I've been playing around with
conduit-extra's UNIX package, which basically allows for an easy creation of a server using UNIX domain sockets, specifically using the
The problem is that after the function exists it doesn't cleanup the socket file, which means it needs to be cleaned up manually. Here's a simple example, which basically creates an echo server.
main :: IO () main = do let settings = serverSettings "foobar.sock" runUnixServer settings (\ad -> (appSource ad) $$ (appSink ad))
I've google around a bit and found that the correct way to handle the resources here is by using the
resourcet package. Though the problem is that most of the APIs in resources expect me to allocate the resource myself, which isn't the case of
runUnixSever, which doesn't return anyhting.
At first I thought I could use
register, to register a function that removes the file, such as the following
main :: IO () main = runResourceT $ do register $ removeLink "foobar.sock" let settings = serverSettings "foobar.sock" liftIO $ runUnixServer settings (\ad -> (appSource ad) $$ (appSink ad))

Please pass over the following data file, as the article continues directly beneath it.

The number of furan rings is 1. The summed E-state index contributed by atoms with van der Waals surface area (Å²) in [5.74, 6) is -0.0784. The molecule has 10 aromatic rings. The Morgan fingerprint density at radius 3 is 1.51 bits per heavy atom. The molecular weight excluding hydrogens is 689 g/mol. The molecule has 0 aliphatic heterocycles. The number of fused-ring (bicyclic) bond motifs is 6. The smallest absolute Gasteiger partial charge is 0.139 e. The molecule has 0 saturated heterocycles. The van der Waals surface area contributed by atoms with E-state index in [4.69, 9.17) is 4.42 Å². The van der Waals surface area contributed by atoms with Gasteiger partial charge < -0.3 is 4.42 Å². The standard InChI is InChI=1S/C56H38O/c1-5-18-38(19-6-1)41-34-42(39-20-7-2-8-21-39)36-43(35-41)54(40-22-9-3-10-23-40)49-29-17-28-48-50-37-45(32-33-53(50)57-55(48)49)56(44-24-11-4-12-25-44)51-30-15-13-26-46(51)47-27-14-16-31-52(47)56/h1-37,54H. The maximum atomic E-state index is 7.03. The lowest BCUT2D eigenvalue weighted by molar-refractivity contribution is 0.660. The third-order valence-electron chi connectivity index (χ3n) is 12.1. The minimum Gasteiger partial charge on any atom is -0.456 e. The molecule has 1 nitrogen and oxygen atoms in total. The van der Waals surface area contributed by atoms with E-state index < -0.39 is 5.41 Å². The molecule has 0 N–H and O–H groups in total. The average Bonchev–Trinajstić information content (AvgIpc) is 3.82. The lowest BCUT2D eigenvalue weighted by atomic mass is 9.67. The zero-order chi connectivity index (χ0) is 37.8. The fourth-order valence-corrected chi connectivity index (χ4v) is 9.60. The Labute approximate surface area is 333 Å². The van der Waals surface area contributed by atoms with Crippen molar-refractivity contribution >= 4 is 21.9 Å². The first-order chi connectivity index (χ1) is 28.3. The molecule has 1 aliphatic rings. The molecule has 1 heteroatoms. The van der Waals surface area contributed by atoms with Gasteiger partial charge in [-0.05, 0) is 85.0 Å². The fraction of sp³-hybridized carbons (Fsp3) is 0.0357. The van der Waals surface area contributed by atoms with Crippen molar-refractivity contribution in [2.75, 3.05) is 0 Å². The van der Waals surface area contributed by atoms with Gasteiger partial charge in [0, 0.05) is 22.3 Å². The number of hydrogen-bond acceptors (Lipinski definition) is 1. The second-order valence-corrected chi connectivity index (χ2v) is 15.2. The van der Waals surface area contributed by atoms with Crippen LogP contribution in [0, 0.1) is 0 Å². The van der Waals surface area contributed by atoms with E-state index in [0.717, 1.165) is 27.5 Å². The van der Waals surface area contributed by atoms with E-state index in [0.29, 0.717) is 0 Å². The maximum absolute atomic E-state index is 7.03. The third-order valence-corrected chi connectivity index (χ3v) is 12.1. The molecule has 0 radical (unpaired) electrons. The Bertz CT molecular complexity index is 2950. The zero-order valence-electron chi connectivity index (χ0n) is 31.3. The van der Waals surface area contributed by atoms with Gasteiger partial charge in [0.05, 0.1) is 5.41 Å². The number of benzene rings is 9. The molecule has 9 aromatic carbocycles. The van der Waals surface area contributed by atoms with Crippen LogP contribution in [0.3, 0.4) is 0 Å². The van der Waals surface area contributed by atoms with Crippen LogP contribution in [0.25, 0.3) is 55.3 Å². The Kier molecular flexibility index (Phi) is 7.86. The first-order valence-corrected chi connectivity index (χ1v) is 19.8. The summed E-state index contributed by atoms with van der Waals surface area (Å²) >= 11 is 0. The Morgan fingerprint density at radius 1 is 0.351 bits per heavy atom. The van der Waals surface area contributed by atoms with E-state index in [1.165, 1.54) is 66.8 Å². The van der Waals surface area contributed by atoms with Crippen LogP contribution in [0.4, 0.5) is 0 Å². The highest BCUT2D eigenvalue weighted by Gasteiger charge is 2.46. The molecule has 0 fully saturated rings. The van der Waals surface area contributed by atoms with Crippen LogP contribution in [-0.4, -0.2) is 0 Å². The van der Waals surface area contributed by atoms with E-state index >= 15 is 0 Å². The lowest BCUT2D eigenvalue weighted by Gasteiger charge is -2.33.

There's a problem with this approach though, at least as far as the documentation for
This is almost identical to calling the allocation and then registering the release action, but this properly handles masking of asynchronous exceptions.
Does this mean that
register in itself doesn't handle asynchronous exceptions? If so, could that be a problem when one of the handlers spawned by the
runUnixServer (docs say it spawns a thread for each client) raises an error?
A third and final solution that I came up with is by using
allocate, in order to make sure that the asynchronous exceptions are handled properly (I'm not sure if it is really necessary in this case).
main :: IO () main = runResourceT $ do allocate (return 1) (const $ removeLink "foobar.sock") let settings = serverSettings "foobar.sock" liftIO $ runUnixServer settings (\ad -> (appSource ad) $$ (appSink ad))
But is this really the best solution? Since I'm creating a value which I'll never use
(return 1) and then using a
const function to ignore that value in the finalizer.